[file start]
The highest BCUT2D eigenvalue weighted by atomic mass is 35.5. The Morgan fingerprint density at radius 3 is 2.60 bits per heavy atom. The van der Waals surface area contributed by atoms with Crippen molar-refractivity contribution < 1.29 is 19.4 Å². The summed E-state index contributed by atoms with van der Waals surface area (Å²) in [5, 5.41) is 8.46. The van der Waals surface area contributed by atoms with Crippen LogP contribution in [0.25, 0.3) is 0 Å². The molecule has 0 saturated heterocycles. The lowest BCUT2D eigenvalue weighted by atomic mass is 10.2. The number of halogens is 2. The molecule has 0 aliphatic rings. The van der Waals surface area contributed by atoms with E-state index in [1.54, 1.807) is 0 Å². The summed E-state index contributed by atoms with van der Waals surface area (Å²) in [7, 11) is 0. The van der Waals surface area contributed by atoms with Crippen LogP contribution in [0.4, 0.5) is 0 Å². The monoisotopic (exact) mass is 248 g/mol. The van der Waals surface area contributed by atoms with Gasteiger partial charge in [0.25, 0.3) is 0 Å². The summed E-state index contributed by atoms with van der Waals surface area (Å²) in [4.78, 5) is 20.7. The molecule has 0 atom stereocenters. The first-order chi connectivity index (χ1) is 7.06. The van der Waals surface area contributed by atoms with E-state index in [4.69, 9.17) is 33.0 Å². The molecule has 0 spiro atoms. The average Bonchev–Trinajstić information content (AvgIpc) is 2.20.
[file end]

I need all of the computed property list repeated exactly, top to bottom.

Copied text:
The highest BCUT2D eigenvalue weighted by atomic mass is 35.5. The Morgan fingerprint density at radius 3 is 2.60 bits per heavy atom. The van der Waals surface area contributed by atoms with Crippen molar-refractivity contribution < 1.29 is 19.4 Å². The summed E-state index contributed by atoms with van der Waals surface area (Å²) in [5, 5.41) is 8.46. The van der Waals surface area contributed by atoms with Crippen LogP contribution in [0.25, 0.3) is 0 Å². The molecule has 0 saturated heterocycles. The lowest BCUT2D eigenvalue weighted by atomic mass is 10.2. The number of halogens is 2. The molecule has 0 aliphatic rings. The van der Waals surface area contributed by atoms with E-state index in [1.54, 1.807) is 0 Å². The summed E-state index contributed by atoms with van der Waals surface area (Å²) in [7, 11) is 0. The van der Waals surface area contributed by atoms with Crippen LogP contribution in [0.4, 0.5) is 0 Å². The monoisotopic (exact) mass is 248 g/mol. The van der Waals surface area contributed by atoms with Gasteiger partial charge in [0.25, 0.3) is 0 Å². The summed E-state index contributed by atoms with van der Waals surface area (Å²) in [4.78, 5) is 20.7. The molecule has 0 atom stereocenters. The first-order chi connectivity index (χ1) is 7.06. The van der Waals surface area contributed by atoms with E-state index in [4.69, 9.17) is 33.0 Å². The molecule has 0 spiro atoms. The average Bonchev–Trinajstić information content (AvgIpc) is 2.20.